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Secretary Jewell, Governor Jindal Announce Proposal to Remove Louisiana Black Bear from Endangered Species List

Release Date: 05/20/2015

Secretary Jewell, Governor Jindal Announce Proposal to Remove Louisiana Black Bear from Endangered Species List

BATON ROUGE, La. (May 20, 2015)  – Thanks to a highly successful public-private partnership spanning more than two decades, U.S. Secretary of the Interior Sally Jewell and Louisiana Governor Bobby Jindal announced today that the U.S. Fish and Wildlife Service is proposing to remove the Louisiana black bear – the inspiration for the “Teddy Bear” – from the list of threatened and endangered species under the Endangered Species Act (ESA).
 
“The Louisiana black bear symbolizes how the Endangered Species Act can be a remarkably effective tool to protect and recover threatened and endangered species when we work in close partnership with states and other stakeholders,” Jewell said. “Across Texas, Louisiana and Mississippi, we have worked together with our partners to protect and restore habitat, reintroduce populations and reduce the threats to the bear. Today’s recovery of the bear is yet another success story of the Endangered Species Act.”
 
The Endangered Species Act has been a critical safety net for imperiled plants and wildlife for more than four decades, preventing more than 99 percent of the species listed from going extinct. In addition, the Act has helped to move many species from the brink of extinction to the path to recovery, including the American alligator, Florida panther, bald eagle, brown pelican and gray whale. The Obama Administration has removed from the endangered species list due to recovery more species than any prior administration.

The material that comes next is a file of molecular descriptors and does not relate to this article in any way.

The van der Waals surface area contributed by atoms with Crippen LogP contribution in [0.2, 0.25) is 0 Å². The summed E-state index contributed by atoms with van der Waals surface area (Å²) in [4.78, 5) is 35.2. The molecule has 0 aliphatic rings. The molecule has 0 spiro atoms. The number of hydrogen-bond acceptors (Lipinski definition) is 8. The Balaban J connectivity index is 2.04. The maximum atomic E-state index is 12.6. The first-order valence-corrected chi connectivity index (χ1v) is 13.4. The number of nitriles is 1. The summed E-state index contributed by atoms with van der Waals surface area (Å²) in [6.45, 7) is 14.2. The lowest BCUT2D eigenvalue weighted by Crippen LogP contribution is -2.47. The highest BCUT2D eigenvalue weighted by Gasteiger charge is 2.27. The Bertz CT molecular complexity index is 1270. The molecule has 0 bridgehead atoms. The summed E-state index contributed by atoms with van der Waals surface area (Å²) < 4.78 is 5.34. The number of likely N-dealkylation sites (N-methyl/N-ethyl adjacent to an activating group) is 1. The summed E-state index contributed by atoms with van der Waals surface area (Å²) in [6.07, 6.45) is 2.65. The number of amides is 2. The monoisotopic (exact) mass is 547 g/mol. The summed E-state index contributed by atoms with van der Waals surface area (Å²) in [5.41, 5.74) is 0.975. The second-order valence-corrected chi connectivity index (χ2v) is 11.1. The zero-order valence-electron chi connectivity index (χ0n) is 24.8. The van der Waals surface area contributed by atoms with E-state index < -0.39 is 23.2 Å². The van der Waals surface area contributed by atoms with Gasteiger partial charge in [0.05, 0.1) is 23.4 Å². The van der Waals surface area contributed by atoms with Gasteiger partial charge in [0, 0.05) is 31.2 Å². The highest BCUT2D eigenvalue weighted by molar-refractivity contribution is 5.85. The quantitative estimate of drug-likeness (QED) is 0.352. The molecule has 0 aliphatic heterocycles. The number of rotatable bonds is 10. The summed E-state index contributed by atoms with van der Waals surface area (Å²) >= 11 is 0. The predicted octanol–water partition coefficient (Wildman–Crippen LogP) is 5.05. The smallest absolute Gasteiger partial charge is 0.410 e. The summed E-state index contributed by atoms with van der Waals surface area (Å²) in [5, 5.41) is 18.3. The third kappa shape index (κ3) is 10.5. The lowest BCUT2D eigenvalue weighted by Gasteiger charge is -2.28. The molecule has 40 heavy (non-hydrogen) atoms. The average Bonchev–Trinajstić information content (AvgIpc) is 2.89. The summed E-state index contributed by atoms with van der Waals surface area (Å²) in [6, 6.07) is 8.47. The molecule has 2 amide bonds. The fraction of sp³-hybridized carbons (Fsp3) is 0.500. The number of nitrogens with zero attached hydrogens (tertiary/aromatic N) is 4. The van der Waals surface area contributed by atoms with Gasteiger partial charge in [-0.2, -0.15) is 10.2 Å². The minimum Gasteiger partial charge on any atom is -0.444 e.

“Today, after more than 20 years of collaborative research and recovery efforts, I’m proud to finally announce the recovery of the Louisiana black bear,” said Governor Jindal. “With today’s announcement, we will finally start the process of removing the Louisiana black bear from the United States Threatened and Endangered Species List. This great announcement highlights the vital steps we’ve taken to protect such an iconic symbol of our great state, and I’m proud of the work we’ve done together to get here.”
 
The Louisiana black bear is a subspecies of black bear unique to Louisiana, western Mississippi and eastern Texas. In 1902, it became part of American culture when, during a hunting trip near Onward, Mississippi, President Theodore Roosevelt spared one from his trophy collection. An editorial cartoon in The Washington Post relayed the story, sparking an idea from a Brooklyn candy store owner to create the “Teddy Bear.”